2. You absolutely need 2 Jackstands, this will make removing the End Link much easier!

Otherwise, if you jack only 1 side, there is so much tension on the End Link that makes removal very very difficult!

3. You can re-use the 3 nuts (Strut Guide to Susp Tower).

4. The new Bilstein Strut comes with a new large 22-mm NUT (self-locking type).
You need 2 new bolts and nuts for the Steering Knuckle.

5. Observe Torque Values:
– Strut to Steering Knuckle: 65 Nm, then another 90 degrees.
– Strut Guide to Susp Tower (the three 13-mm nuts): 25 Nm.
– Swaybar Endlink 17-mm nut: 50 Nm
– Strut 22-mm Large Nut: 70 Nm.

6. The Swaybar Endlink:
Get a thin bicycle 16-mm wrench ($5 at bicycle shop) to hold it. Do not damage the rubber boot.
This pic is from my 1998 BMW 528i but it is the same idea for 1998 Volvo V70:

Image

7. Place a rag over the Outer CV Rubber Boots to protect it!
Someone in this forum has nicked the CV rubber boot during Strut Job!

8. Loosen the Stock 21-mm Strut NUT a bit before removing it from the car. Do NOT ever remove this NUT completely while in the car!

9. During re-install, use Red Locktite on the new Bilstein 22-mm NUT. Probably not needed b/c the Bilstein 22-mm NUT is the self-locking type anyway. But better to overkill here.

10. The Bilstein uses 6-mm Allen wrench to hold while tightening the 22-mm Nut (Stock Strut uses 9-mm flat part). During install, slightly tighten it on the ground. Do the FINAL tightening to proper torque after installed in the car. Probably easier with impact gun b/c you will find out that the 6-mm Allen wrench barely holds the strut for you to apply 70 Nm torque on the 22-mm Nut!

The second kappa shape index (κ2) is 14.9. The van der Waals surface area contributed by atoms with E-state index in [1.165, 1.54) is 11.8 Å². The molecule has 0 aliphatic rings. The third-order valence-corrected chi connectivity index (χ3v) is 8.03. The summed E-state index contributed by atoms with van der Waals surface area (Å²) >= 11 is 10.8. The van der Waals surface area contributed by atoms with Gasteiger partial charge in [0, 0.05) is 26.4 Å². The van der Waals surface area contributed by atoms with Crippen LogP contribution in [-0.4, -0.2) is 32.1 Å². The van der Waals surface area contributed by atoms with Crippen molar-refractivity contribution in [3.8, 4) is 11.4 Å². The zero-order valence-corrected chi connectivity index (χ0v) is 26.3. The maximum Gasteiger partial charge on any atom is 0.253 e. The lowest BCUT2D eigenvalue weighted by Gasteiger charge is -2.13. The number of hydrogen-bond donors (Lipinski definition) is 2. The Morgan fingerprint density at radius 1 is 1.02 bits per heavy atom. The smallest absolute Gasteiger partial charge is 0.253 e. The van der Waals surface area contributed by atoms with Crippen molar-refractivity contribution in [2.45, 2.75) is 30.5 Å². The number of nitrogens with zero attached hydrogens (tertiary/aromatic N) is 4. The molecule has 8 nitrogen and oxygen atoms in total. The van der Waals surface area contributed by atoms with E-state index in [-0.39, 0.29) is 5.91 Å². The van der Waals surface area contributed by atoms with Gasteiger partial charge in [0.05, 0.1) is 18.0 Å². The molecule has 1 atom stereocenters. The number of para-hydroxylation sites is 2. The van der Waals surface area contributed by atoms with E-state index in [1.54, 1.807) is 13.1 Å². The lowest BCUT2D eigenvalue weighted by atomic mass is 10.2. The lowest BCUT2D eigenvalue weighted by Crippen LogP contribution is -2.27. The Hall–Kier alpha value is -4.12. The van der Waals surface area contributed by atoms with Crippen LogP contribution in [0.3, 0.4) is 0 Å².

Strut03.jpg

If you use Impact Gun, do not overdo it because you can damage the Strut Seal (heat from spinning the Strut Rod)!


Best is to buy an O2 Sensor Removal Socket. It is 7/8″ = 22.2 mm, it fits perfectly on the 22- nut.
It is $5 at Harbor Freight:


Image

11. I have 2 pairs of compressors (Autozone $35/pair, Harbor Freight cheaper pair $13.00/pair).

I work in healthcare and have seen peoples faces blown off by failed spring compressors. So I use 3 Spring Compressors.
I know some people here may call me a whimp (LMAO, safety first!).
The Autozone Spring Compressors are very good. The Harbor Freight Compressors are cheaper but I use them as “double insurance” just in case. For $13.00 more, it is peace of mind!

I like to overkill when it comes compressing the Strut Spring. It has enough energy to kill you —> So I used 3 Spring Compressors. It feels VERY SOLID and SAFE, especially when you struggle with the stupid cross-shape NUT!

12. If the Strut Seat is broken, the cross-shape NUT may be pushed down making removal very difficult. Get a pair of pliers and pull the cross-shape NUT upward out of the recess, then use a Pipe Wrench to undo it (of course ONLY after you have the Springs compressed!).

13. Use WD-40 as needed.

14. During install, watch the Spring Ends (both Upper and Lower Ends) to be sure they seat correctly on Both the Spring Seat and the Strut itself as you slowly remove the Spring Compressors. See the layout:


98VolovoV70Strut.JPG I put 2 lug bolts back on the rotor to help hold it in place while resting the rotors on some lumber while the Strut is removed.

16. The Bilstein Strut has an extra flange that can potentially rub against the ABS sensor wiring, Protect this section of ABS wiring with Fuel Hose (get a short section of Fuel Hose and cut it along its length, wrap it with zip ties!).
98VolvoV70Strut02.JPG 17. Lastly, Note how the parts come together, see pic.

Now Get an Alignment

But if you know what to do with a Plumb Bob and Carpenter Square, I did a DIY Alignment here.

Hope this helps you select the right Strut and DIY!

Read the Rest